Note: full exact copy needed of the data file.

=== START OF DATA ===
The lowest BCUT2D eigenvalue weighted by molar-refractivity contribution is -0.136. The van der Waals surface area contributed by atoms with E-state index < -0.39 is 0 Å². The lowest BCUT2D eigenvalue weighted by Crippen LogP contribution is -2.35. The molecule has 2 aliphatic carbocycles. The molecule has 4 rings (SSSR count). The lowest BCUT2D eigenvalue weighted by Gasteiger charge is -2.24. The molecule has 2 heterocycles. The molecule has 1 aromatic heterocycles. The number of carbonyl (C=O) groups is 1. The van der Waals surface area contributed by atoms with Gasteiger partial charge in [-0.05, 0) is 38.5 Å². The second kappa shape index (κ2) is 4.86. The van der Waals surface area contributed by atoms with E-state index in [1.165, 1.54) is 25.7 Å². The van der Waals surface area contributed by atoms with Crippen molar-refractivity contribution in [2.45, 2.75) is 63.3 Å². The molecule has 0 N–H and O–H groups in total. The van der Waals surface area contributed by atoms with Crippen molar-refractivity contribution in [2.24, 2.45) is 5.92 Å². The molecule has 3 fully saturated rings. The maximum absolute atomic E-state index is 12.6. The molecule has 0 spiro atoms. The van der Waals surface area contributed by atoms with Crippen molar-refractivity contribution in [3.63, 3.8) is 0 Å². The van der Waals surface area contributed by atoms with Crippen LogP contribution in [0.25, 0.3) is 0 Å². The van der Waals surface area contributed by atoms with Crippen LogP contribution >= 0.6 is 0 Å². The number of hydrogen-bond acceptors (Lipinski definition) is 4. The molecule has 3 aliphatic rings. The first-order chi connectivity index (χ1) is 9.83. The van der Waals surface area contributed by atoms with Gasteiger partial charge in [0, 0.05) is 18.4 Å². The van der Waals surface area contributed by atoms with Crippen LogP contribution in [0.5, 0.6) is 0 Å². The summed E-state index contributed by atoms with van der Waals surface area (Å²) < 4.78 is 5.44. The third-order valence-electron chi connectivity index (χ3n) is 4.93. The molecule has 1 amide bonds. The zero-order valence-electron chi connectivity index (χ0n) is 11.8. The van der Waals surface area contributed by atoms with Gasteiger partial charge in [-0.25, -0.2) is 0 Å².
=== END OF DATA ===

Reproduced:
The lowest BCUT2D eigenvalue weighted by molar-refractivity contribution is -0.136. The van der Waals surface area contributed by atoms with E-state index < -0.39 is 0 Å². The lowest BCUT2D eigenvalue weighted by Crippen LogP contribution is -2.35. The molecule has 2 aliphatic carbocycles. The molecule has 4 rings (SSSR count). The lowest BCUT2D eigenvalue weighted by Gasteiger charge is -2.24. The molecule has 2 heterocycles. The molecule has 1 aromatic heterocycles. The number of carbonyl (C=O) groups is 1. The van der Waals surface area contributed by atoms with Gasteiger partial charge in [-0.05, 0) is 38.5 Å². The second kappa shape index (κ2) is 4.86. The van der Waals surface area contributed by atoms with E-state index in [1.165, 1.54) is 25.7 Å². The van der Waals surface area contributed by atoms with Crippen molar-refractivity contribution in [2.45, 2.75) is 63.3 Å². The molecule has 0 N–H and O–H groups in total. The van der Waals surface area contributed by atoms with Crippen molar-refractivity contribution in [2.24, 2.45) is 5.92 Å². The molecule has 3 fully saturated rings. The maximum absolute atomic E-state index is 12.6. The molecule has 0 spiro atoms. The van der Waals surface area contributed by atoms with Crippen molar-refractivity contribution in [3.63, 3.8) is 0 Å². The van der Waals surface area contributed by atoms with Crippen LogP contribution in [0.25, 0.3) is 0 Å². The van der Waals surface area contributed by atoms with Crippen LogP contribution >= 0.6 is 0 Å². The number of hydrogen-bond acceptors (Lipinski definition) is 4. The molecule has 3 aliphatic rings. The first-order chi connectivity index (χ1) is 9.83. The van der Waals surface area contributed by atoms with Gasteiger partial charge in [0, 0.05) is 18.4 Å². The van der Waals surface area contributed by atoms with Crippen LogP contribution in [0.5, 0.6) is 0 Å². The summed E-state index contributed by atoms with van der Waals surface area (Å²) < 4.78 is 5.44. The third-order valence-electron chi connectivity index (χ3n) is 4.93. The molecule has 1 amide bonds. The zero-order valence-electron chi connectivity index (χ0n) is 11.8. The van der Waals surface area contributed by atoms with Gasteiger partial charge in [-0.25, -0.2) is 0 Å².